World of Tea: A Flight of Aged Teas

Day & Time: 
Saturday, August 15, 2015 - 2:00am to 4:00am

aged tea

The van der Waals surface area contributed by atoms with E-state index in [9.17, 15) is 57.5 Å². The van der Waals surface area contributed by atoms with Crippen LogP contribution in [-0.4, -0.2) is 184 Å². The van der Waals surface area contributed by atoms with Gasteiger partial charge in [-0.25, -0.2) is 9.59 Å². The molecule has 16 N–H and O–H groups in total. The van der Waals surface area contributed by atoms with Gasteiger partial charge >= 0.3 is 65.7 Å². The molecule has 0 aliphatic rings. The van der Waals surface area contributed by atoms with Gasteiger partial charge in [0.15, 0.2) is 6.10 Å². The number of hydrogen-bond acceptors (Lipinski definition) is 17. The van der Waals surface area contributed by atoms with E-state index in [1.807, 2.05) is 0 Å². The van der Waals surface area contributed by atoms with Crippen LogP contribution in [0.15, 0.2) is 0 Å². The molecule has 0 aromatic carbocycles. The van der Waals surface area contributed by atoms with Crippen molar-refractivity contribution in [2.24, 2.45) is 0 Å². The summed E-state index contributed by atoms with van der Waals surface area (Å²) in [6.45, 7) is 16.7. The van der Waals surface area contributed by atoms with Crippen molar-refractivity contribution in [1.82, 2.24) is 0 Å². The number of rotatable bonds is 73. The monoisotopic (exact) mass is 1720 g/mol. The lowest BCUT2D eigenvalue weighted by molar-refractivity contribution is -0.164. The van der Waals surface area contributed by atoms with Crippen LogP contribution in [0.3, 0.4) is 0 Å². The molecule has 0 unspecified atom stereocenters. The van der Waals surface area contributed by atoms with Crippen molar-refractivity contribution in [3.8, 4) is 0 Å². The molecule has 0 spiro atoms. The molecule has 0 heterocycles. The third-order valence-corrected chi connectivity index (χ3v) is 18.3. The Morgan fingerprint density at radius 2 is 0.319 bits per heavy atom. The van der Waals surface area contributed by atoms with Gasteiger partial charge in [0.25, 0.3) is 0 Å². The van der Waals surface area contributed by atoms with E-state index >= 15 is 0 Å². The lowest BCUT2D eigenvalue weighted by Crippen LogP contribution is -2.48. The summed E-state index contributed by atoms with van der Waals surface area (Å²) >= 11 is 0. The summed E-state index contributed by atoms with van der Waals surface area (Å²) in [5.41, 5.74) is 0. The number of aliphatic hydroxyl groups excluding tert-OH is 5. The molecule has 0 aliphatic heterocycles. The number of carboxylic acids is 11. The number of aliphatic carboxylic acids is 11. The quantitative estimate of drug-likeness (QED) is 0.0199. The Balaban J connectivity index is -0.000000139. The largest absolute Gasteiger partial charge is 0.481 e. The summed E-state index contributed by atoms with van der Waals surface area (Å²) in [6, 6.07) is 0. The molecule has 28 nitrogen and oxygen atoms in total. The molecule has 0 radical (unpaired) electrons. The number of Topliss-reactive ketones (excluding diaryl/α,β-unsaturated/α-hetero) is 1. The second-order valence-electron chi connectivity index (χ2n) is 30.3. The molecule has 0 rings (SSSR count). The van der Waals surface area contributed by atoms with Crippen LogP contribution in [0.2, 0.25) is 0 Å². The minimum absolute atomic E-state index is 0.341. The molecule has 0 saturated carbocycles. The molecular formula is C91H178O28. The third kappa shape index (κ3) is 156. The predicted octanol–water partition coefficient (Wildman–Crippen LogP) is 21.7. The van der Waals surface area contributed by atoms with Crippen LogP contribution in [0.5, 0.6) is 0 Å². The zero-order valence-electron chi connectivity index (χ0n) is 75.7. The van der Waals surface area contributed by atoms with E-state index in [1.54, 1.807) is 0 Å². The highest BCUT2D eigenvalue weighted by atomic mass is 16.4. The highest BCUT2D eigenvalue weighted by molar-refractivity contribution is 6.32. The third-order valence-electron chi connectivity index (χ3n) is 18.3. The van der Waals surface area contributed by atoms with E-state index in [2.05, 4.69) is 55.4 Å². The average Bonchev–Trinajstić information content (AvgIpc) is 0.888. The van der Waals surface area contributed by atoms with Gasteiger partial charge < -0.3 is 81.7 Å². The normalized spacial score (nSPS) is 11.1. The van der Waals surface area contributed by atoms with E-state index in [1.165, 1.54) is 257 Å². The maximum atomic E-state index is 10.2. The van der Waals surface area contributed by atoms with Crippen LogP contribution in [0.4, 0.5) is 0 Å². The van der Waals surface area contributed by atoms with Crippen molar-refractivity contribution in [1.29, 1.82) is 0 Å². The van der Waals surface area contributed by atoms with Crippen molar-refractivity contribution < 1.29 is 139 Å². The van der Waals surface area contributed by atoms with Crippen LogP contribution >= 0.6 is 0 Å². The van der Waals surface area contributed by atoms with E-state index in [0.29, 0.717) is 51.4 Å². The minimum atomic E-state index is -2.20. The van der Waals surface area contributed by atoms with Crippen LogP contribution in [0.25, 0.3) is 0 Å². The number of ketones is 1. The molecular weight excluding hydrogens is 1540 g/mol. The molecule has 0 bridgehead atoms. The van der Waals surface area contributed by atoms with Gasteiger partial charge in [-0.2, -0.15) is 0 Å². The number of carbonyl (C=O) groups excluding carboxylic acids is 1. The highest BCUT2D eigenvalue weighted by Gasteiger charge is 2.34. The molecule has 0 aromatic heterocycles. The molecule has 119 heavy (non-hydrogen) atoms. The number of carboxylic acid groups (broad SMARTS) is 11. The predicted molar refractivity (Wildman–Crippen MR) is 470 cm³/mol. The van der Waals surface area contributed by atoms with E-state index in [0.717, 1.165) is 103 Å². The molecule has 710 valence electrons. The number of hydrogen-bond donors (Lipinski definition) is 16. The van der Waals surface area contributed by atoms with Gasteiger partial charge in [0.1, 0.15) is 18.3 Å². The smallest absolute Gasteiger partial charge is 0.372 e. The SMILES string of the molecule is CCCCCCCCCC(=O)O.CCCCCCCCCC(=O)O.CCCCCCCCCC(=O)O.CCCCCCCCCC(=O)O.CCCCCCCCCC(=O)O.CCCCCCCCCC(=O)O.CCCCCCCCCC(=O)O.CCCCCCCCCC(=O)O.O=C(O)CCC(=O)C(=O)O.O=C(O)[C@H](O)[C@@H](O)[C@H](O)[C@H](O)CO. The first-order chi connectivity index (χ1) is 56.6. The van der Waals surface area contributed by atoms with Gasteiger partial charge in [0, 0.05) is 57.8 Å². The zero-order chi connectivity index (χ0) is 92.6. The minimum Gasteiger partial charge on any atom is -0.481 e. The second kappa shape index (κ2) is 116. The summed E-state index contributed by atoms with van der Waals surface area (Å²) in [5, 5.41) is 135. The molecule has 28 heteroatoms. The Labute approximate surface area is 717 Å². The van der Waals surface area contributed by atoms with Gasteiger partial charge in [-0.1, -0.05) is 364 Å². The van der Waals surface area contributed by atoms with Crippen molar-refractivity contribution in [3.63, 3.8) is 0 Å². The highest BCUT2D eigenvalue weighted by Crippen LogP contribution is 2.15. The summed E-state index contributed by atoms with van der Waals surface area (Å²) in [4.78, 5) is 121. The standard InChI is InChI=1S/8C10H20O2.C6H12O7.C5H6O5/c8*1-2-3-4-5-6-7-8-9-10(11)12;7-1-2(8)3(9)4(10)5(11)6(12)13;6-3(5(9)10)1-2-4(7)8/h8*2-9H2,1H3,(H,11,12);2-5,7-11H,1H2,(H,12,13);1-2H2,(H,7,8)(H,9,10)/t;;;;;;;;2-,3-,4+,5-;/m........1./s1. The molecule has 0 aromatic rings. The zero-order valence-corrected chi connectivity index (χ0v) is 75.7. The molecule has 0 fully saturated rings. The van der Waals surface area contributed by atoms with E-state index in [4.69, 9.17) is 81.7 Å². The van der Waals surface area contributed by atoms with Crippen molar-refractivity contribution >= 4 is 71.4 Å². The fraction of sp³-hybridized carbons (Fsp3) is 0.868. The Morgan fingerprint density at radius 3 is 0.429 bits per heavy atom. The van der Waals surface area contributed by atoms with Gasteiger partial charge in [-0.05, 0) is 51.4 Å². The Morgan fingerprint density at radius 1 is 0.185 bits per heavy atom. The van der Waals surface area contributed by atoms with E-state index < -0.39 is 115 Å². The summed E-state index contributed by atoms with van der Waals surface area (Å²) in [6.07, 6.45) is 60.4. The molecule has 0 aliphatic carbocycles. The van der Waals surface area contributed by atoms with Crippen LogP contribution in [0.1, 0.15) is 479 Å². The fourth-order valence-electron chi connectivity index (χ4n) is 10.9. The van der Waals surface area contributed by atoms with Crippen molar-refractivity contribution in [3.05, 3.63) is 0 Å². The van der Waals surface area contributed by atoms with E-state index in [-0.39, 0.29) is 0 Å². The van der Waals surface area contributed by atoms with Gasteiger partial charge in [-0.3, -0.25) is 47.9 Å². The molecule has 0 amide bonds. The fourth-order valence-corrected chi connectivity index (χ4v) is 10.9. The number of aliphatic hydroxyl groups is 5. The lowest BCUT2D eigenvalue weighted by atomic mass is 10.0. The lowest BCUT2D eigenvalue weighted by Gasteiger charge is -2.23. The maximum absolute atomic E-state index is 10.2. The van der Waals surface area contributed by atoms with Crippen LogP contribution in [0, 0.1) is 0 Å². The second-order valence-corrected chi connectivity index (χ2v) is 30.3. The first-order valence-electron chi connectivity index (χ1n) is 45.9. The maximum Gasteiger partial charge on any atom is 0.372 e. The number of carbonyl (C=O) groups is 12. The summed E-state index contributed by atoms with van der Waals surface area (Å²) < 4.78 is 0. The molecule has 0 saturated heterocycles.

While most of the finest teas are at peak value shortly after their harvest and production dates, there are some teas that are produced and stored for years, utilizing traditional practices that enhance the depth and character of the tea. Aging is typically associated with the teas that are referred to as “post-fermented” in English. These are the teas from Yunnan, Hunan, and Anhui, China, which employ microbial agents as catalysts of change in the tea over time. These teas are most often formed into bricks, cakes, and other compressed forms, and they have a great deal of variation within those parameters, but all increase in quality as they become older. Producing a very different style, there is also a tradition in Taiwan of aging oolongs, which are taken out and re-roasted every so often, as they become richer, darker, and more complex. It is not difficult to find and taste unremarkable aged teas from Taiwan and China in the 2-5 year old range, so in this tasting we will concentrate on teas that have been aged for at least 15 years, including some teas from the ‘80s and ‘90s. Teas of these older vintages are considerably more of a challenge to source, which is generally reflected in their price, but they are well worth the cost to the people who really understand and appreciate them. Some tea people attribute qualities above and beyond sensory experience to these aged teas, including high levels of “chi,” the energy defined by Chinese medicine and martial arts, and many people experience a state of euphoria while drinking these venerable teas, known in the West by the term “tea drunk.” We can’t promise that you will experience an exalted mental state when you taste these aged teas, but we can assure you that this will be an enjoyable adventure with a flight of exceptional teas that you are unlikely to encounter anywhere else. This tasting is appropriate for people at any level of experience: from the curious non-tea drinking epicurean to the well-seasoned tea aficionado. $25 per person, limit 15 guests.